Confessions of a Hose Dragger…
February has so much to offer! The month starts out with the unbridled anticipation and excitement of Ground Hog Day. What seasoned gardener is not on pins and needles anxiously awaiting the prognostications of a small weasel-like creature? This year our own Lafayette Larry may indeed predict an early spring. If so, thanks Larry! Be sure to check the Hoe & Hope Facebook page to see if Lafayette Larry sees his shadow or not!
The month continues to delight in abundance with such out-of-control festivities as Madi Gras and the Chinese New Year. And who doesn’t love Valentines Day? Forgetful husbands maybe? And then there is the patriotic celebration of President’s Day honoring Washington, Lincoln and perhaps someday Donald Trump? Just kidding about the Don…wanted to make sure I still had my audience!
With all this gaiety abounding, a surprisingly simpler celebration brings the joy of February to this humble manor – that of the planting of the seeds. With the coming of the fall harvest, seeds have been carefully saved and labeled. With the coming of the new year, sale seed racks were investigated and the best were culled for future planting. With the coming of the catalogs, colorful pages were pondered and absorbed, orders were thoughtfully processed with seeds arriving from across the ocean. It’s all a process… a wonderful, wonderful process! There may be possibly hundreds if not thousands of seeds patiently waiting for their moment in the sun in the basement. Soon it will be time to mix soils, fill the growing trays, plant the tiny seeds and start the journey. This year there are several new exciting tomato varieties to try. Included in the mix this year will be annuals. The award-winning Dragon’s Breath Celosia is a must have. The leaf color is so glorious that it may not matter if the plant blooms or not. Family Jewel seeds from South Africa must be started early in order for the seed pods that give the plant it’s common name to develop. Somehow the growing area in the basement fills up too quickly – there is always an overabundance. Last year over 200 tomato plants were started… and sadly, most of them lived! I’m kidding…I loved each and every one of them! It’s a good thing I had multiple gardens to plant all these little darlings and it’s a good thing I have lots of friends who garden and just love little tomato starts!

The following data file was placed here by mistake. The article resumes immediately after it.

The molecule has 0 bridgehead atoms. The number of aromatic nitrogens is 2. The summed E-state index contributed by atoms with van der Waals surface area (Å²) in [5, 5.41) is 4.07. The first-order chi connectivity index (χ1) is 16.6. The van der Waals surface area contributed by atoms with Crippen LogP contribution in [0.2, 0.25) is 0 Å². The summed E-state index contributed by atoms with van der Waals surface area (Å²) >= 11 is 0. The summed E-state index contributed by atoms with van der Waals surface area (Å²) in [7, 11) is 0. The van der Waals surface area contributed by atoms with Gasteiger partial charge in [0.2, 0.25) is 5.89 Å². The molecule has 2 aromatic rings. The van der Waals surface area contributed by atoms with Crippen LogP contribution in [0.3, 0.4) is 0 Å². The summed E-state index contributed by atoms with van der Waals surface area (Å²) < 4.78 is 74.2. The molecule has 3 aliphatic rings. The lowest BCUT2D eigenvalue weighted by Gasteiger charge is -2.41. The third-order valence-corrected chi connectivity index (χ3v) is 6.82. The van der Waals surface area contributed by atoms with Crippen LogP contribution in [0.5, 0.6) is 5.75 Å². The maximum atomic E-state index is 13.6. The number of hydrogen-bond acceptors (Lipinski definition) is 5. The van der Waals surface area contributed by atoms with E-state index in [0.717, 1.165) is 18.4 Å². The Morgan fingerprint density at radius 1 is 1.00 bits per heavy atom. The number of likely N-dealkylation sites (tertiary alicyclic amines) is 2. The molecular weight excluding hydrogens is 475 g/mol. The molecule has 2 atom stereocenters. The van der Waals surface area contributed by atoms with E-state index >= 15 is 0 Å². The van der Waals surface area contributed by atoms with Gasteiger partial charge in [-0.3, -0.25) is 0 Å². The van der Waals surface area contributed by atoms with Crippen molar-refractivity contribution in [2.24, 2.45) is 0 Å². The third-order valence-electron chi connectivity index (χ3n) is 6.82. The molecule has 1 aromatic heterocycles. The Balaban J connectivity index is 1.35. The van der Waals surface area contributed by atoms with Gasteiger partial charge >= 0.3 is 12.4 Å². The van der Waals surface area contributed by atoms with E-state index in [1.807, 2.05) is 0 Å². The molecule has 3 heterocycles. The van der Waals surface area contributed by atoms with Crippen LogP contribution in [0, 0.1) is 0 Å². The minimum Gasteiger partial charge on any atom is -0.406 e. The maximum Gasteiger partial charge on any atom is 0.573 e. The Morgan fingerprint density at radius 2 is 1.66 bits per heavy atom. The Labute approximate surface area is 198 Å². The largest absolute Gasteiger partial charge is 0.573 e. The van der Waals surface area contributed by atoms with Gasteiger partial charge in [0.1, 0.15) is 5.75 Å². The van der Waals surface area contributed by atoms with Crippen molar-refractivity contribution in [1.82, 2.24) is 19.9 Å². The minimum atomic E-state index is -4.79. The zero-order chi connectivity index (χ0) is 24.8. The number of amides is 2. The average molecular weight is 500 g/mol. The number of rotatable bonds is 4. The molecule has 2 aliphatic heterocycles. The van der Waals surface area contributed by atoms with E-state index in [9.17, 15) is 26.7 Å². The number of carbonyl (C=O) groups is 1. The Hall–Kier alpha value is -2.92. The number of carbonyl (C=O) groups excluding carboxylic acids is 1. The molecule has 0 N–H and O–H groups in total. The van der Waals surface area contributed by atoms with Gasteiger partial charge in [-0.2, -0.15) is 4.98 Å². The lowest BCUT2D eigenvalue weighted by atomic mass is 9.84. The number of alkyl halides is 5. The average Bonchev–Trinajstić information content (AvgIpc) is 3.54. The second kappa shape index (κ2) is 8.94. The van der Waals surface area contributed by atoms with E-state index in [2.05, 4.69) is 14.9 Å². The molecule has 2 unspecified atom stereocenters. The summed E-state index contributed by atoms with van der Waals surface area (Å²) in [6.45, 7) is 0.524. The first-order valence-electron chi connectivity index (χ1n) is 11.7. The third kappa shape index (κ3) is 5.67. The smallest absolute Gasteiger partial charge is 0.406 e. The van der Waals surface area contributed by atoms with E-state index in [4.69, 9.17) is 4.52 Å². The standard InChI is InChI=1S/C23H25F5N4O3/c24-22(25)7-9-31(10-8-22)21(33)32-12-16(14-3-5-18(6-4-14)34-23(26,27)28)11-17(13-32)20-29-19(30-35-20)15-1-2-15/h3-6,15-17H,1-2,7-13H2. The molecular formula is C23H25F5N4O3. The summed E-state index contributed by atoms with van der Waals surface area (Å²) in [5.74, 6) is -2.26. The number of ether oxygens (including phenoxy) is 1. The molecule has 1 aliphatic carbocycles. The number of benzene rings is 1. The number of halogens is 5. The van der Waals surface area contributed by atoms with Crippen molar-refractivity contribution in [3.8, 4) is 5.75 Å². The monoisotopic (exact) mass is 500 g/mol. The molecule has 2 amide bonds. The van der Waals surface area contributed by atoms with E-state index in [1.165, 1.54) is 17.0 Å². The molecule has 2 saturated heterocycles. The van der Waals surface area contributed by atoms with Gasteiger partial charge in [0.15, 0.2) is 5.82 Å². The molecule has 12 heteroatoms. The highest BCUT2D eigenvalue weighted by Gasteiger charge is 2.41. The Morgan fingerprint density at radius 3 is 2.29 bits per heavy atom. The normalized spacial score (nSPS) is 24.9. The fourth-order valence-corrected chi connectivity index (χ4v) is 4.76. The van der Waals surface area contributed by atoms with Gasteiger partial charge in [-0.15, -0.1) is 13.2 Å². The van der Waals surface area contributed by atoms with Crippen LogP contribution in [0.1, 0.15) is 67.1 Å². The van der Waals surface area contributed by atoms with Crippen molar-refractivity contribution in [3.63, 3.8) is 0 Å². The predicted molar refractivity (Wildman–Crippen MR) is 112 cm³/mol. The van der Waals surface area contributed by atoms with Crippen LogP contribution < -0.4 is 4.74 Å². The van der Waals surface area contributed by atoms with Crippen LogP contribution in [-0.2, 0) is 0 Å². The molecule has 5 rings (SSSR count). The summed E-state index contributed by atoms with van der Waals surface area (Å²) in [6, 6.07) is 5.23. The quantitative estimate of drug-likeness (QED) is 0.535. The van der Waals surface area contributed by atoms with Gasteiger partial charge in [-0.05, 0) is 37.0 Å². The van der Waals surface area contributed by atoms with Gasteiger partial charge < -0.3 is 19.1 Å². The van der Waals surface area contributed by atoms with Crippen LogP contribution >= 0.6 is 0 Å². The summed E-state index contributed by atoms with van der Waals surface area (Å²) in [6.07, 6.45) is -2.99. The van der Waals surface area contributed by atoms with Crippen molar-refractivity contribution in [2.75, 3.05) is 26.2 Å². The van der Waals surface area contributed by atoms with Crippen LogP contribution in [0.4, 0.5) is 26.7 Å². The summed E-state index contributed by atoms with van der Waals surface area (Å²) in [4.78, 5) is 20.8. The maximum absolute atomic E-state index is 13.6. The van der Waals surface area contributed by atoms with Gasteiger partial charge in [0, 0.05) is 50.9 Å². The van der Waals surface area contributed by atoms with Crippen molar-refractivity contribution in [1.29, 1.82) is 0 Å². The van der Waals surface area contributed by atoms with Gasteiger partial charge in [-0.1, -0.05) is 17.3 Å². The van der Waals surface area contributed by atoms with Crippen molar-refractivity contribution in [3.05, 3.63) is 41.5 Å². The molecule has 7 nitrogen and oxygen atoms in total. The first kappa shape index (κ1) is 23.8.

All this talk of seeds got me curious and since I always am looking for a great conversation starter when I am out and about with strangers, I wondered, what is the smallest seed? The largest? Well, thanks to the internet we needn’t wonder for very long! The smallest seeds in the world come from tropical orchids and weigh just 10 billionths of an ounce. The largest seed in the world is the coco de mer, the seed of a palm tree. It can reach about 12 inches long, and weigh up to 40 pounds.
With that answered I again began pondering… I know, how tedious of me, I really need to get a hobby… anyway, how did the word “seedy” become a disparaging remark? Once more, the internet to the rescue!
Originally “seedy” described something “fruitful” or “abundant”, but by the mid-18th century it had become a term of disparagement, meaning shabby, as in a plant that has “gone to seed”.
Well, how about that! Sigh, all this has left me thoroughly exhausted! It might be time to make the perfect Bloody Mary and go spend some quality time in the basement with all those wonderful seeds. Doing either one is sure to make a gardener giddy…doing both at the same time? Extraordinary!